One of the things that often confuses people with CSS is the cascading portion of it. True to its name, properties can “cascade” from one element on the page to another, similar to a waterfall's water cascading down from one rock to another. It's the same water, but it's touching on different rocks which affects it as it falls.

CSS Example 5

 

 

body {

font-family:arial;

font-size:10px;

}

 

p {

color:red;

}

 

i {

font-size:12px;

}

 

p {

color:black;

}

 

 

Web browsers always read CSS from top to bottom. This means that whatever is declared first will have its properties “cascade” down to whatever comes after it.

 

As you'll see in the next practical example, this can be used to great advantage so that you don't have to repeat the same properties over and over in your CSS. What you may also notice is that this can occasionally work against you. Both topics will be touched upon here.

 

Example 5, Using it in XHTML

 

 

<body>

<p>

<i>Welcome!</i> Here is an example.

</p>

</body>

 

 

The words between the p tags will display the text with the Arial font.

 

The word Welcome will also use that font, but it will also be a little larger than the rest of the text on the page. It’s also important to note that the word Welcome will be in black, not red.

 

If you look at example 5 there are two definitions set for paragraph tags. The first tells the page to display all text between the p tags in red, but then the other definition after it says to show all p tags in black. Always remember, the LAST definition takes precedence, not the first.

 

Target Even More Specifically

 

In style sheets you’ll often see a series of links that should appear a certain way in the header, but not anywhere else on the page. This is where targeting children of a class or an ID comes into play.

 

CSS Example 6

 

 

#header a {

color:red;

font-weight:bold;

}

 

 

In this example, the page is being told to apply this style whenever there is a tag within a tag that has the ID “header”. Any link in that header will be in red and bold.

 

CSS Example 6, Using it in XHTML

 

 

<div id="header">

<a href=”/home.htm”>Home</a> |

<a href=”/about.htm”>About Us</a> |

<a href=”/contact.htm”>Contact</a> |

<a href=”/products.htm”>Products</a> |

<a href=”/sitemap.htm”>Sitemap</a> |

</div>

 

 

CSS Example 6, In Action

 

 

Once you see it, it doesn’t seem so complicated. There are a variety of combinations that you can create using this syntax. From targeting header links, to specifying paragraphs within a div tag, you can narrow down almost anything on a page. This gives you unprecedented control over your page, much more than just standard XHTML tags. The great thing about this method is it requires very few classes for it to work. There are many possible combinations, take a look at another example.

 

Other Example

 

 

p a {

font-size:8px;

}

 

#bigText div {

font-size:18pt;

}

 

span.redText p.spacer {

padding:5px;

border:solid navy 1px;

width:25%;

}

 

 

XHTML

 

 

<p>

<a href="#">A Tiny Link</a>

</p>

 

<div id="bigText">

<div>

Some big text.

</div>

</div>

 

<span class="redText">

<p class="spacer">

A little bit of padding.

</p>

</span>

 

 

CSS In Action

 

Programming Logic

 

The purpose of this section is not to try to force programming down your throat. However, there needs to be some discussion about important logic when working with WebGUI templates.

 

The IF Statement

 

Nearly everything in a WebGUI template deals with true or false. You can test certain things to see if they’re true, and if they’re not true you don’t have to do them. A simple example is when you turn admin mode on in WebGUI, the control buttons to edit, copy or cut an asset appear. That’s because there is a logical test in every template that says something like this:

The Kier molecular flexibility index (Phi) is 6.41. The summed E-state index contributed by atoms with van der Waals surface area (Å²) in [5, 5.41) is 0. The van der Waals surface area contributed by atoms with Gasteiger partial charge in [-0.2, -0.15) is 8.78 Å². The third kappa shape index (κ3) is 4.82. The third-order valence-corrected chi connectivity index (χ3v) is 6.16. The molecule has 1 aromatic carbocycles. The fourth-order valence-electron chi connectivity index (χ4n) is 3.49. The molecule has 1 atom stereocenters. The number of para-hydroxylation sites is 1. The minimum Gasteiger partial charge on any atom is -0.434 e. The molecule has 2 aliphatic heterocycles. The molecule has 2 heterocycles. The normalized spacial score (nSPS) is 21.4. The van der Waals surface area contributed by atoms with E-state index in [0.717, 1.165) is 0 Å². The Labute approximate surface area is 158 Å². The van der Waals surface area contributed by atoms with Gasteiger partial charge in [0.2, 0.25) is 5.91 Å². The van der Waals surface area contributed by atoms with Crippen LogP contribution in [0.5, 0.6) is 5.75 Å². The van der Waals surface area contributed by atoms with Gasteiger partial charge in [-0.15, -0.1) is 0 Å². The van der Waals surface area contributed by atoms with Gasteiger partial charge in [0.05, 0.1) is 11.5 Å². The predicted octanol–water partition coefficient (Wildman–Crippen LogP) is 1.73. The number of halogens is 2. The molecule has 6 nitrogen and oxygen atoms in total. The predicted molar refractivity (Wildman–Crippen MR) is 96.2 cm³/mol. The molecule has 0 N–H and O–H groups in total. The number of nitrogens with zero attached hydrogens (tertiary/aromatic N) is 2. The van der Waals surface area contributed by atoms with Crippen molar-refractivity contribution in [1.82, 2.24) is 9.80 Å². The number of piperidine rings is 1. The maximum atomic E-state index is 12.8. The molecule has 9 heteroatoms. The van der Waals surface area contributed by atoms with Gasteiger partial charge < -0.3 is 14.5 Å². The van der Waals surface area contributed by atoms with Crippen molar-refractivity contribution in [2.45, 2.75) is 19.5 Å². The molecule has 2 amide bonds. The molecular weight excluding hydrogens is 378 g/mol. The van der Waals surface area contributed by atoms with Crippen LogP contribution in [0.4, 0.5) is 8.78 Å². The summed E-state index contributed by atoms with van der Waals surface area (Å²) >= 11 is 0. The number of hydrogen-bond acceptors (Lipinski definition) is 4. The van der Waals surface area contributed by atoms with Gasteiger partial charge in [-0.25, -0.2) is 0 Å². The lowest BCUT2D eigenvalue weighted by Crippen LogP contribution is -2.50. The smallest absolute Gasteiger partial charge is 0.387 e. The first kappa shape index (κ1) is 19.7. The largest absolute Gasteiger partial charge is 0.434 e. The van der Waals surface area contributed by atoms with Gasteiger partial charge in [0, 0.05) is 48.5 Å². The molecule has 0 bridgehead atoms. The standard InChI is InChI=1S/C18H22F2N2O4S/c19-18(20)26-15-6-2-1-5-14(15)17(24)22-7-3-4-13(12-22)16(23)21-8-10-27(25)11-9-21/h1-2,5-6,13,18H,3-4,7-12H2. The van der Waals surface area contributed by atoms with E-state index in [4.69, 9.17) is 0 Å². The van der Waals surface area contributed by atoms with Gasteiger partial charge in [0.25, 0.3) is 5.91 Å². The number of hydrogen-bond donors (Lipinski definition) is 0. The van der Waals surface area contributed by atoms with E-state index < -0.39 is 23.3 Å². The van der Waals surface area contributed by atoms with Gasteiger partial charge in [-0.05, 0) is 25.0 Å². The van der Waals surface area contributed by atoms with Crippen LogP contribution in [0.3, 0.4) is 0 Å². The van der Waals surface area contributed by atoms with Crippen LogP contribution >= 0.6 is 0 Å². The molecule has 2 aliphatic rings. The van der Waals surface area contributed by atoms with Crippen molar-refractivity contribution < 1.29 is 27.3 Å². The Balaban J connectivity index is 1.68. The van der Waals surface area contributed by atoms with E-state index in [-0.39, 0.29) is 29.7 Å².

Obviously, if admin mode is off the control buttons do not appear. This is a classic example of an IF statement.

The IF/ELSE Statement

 

Now build upon this concept. What if you wanted to display a message that told the user admin mode is off, but you didn’t want it to show up when admin mode was on? Instead, you wanted the asset’s control buttons to show up. This logic would be used:

 

 

This is an example of an IF/ELSE statement. If something is true, do the requested action, otherwise do something Else.

 

Basically, this is an IF statement that has been given a default action if the IF statement is false. If the ELSE portion of the statement was not provided, nothing would happen if the IF portion were false; however, now you can make something happen.

 

The IF/NOT Statement

 

The reverse of the IF/ELSE statement is the IF NOT statement. This functions exactly the same way as an IF statement, except now you’re testing for something that is not true. Use the same example as above, but this time with the IF NOT logic:

 

 

Versus an IF statement:

 

 

It’s a small difference, but it confuses many people. Simply remember that you are testing for something false (NOT true).

 

The IF/ELSE IF Statement

 

Finally, there is the IF/ELSE IF statement. This is similar to the standard IF/ELSE statement but with a key difference: instead of having a blanket default action if something is false, you can make another test. For example:



 

This contains the standard test to see if admin mode is on. However, if admin mode isn’t on, there is another test to see if the user is even logged in. If the user is not, the words, “You’re not logged in!” will be displayed. IF/ELSE IF statements are useful if you really need to test for multiple possibilities, beyond just a simple true/false test.

 

Conclusion

 

Every website is composed of pieces- XHTML, CSS, Javascript- and in the case of WebGUI, template variables and Macros. To successfully build a site, you need to have at least a rudimentary understanding of these concepts.

 

Learning XHTML is only the first step in a chain of connected components. The real trick is picking up CSS and understanding how powerful it is. But even beyond that, you've only learned how to create a static website, and there's so much more that can be done.

 

Picking up some concepts of a programming language is necessary if you plan to seriously create your own templates for WebGUI. Try to think logically when approaching any template, deciding on what you actually want to accomplish.

 

Keywords: classes CSS HTML IDs javascript template XHTML